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A blueprint for entry into Iran’s retail space

But new entrants should not go in thinking it’s a market for the taking

Gulf News

Since January, when international sanctions on Iran were lifted, the country has been generating a lot of interest within the marketing and retail community. Understandably so, as it is not often that a market of that size (80 million consumers) opens up for trade.

Sir Martin Sorrell, CEO of WPP, described Iran in a recent blog as “one of the last great untapped opportunities for global business”. Given its proximity to Iran and historical trade links, the UAE is ideally positioned as the base from which multinationals would foray into the market.

The Economist Intelligence Unit estimates the consumer goods market in Iran to be worth $95 billion (Dh348.7 billion), and forecasts it to grow to $166 billion by 2020. Foods and beverages is estimated to account for just under 50 per cent of the total value, a sector that is dominated by local brands.

However, unlike the UAE, the retail structure in Iran is dominated by traditional trade, which accounts for over 90 per cent of sales value. Also, with its much larger area (19 times the size of UAE) and high population dispersion, retailers could face challenges with regard to coverage and distribution.

In this context, how should international marketers and retailers approach the market? What information would help define the entry strategy into the Iranian market?

Here are some pointers on this:

Retail space maturity analysis

While the market is still dominated by traditional trade, there is frenetic activity taking place in terms of development of a modern retail infrastructure. As per some estimates, there are 400 malls under construction, with 65 of these in Tehran alone.

Isfahan City Centre, being built at a cost of $1 billion, would be the second largest mall in the Middle East after The Dubai Mall, when it opens later this year. Hence, it’s important for retailers to get an in-depth understanding of the retail space maturity and upcoming developments to make informed investment decisions.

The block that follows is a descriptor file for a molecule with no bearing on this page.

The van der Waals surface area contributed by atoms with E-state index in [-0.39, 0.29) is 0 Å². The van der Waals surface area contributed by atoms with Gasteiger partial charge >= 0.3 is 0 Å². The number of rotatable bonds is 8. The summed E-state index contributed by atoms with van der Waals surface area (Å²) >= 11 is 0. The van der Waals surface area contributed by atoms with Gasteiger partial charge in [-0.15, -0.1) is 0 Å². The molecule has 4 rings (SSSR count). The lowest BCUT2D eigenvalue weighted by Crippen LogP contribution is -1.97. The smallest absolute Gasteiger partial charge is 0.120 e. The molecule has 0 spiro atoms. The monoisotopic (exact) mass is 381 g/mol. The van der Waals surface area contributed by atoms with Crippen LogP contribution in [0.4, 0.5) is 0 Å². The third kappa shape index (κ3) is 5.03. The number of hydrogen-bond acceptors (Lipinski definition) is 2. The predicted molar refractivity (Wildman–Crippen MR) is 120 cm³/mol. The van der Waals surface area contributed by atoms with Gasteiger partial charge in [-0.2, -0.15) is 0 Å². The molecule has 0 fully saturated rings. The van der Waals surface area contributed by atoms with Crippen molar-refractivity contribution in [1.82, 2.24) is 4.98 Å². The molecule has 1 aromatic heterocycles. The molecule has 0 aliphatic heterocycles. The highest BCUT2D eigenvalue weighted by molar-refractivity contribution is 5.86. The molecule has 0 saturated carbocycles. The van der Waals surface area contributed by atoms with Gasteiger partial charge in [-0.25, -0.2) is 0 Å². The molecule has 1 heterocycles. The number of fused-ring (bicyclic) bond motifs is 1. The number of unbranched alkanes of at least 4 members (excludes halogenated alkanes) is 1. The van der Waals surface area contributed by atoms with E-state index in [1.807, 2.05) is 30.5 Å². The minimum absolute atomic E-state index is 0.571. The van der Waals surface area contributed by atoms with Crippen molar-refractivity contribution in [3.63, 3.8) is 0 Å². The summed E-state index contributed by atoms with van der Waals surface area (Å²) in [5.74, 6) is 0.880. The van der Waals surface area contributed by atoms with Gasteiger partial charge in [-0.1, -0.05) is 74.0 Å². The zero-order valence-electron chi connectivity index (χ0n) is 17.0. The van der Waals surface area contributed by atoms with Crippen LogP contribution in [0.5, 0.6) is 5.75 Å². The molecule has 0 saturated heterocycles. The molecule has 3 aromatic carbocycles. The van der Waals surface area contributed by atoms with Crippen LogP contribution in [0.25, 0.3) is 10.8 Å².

Retail saturation and competition profiling

Given that most US,European brands could not legally operate in Iran, in many categories, Korean and Chinese brands stepped in to fill the gap, especially in consumer electronics, apparel and automotive sectors. Further, despite the sanctions, many Western brands were being illegally imported into the market.

Hence, for a new brand entering the market it would be important to assess how strong the presence of competition is, who the competition is (whether it’s local or international brands), their relative market shares and business models.

Catchment area analysis

As all retailers know, the success of any retail outlet depends on its location. This also holds true in Iran, where within the same city, the population profile could change quite dramatically from one area to another — North Tehran, Central Tehran and Downtown Tehran have very distinct population profiles.

Hence, before choosing a location, a thorough understanding of consumer profile in the catchment area is essential.

Route to market model

Given the complexities of size and population dispersion, the route-to-market model plays a key part in the retail strategy. Historically, brands have used general distributors or third-party distribution models, which provide reach, while minimising exposure for the principal.

Companies like Golpaksh, Sayesaman and Golestan have strong distribution capabilities, especially in consumer goods, which could be leveraged.

How to leverage digital

As in any market, all marketing and retail strategies need to have a digital component. So also in Iran, but it is important to understand the unique nature of the digital space in that market — with many popular online platforms blocked, the market has evolved its own social media and e-commerce platforms, like Telegram, Cloob and Lenzor.

Portals like Digikala and Bamilo have managed to capture a lion’s share of the e-commerce market, due to absence of international competition. Hence, an understanding of how the Iranian consumer engages with digital would enable retailers to leverage social media and e-commerce to their fullest potential.

While Iran is no doubt an interesting prospect, the level of international investment has not yet been up to the levels that were anticipated in early 2016, mainly due to the remaining US Treasury restrictions on financial transactions. Before these last barriers are lifted, which they inevitably will be, it is a good time for UAE businesses to explore the market and prepare their strategies for market entry.

The writer is with Kantar Middle East.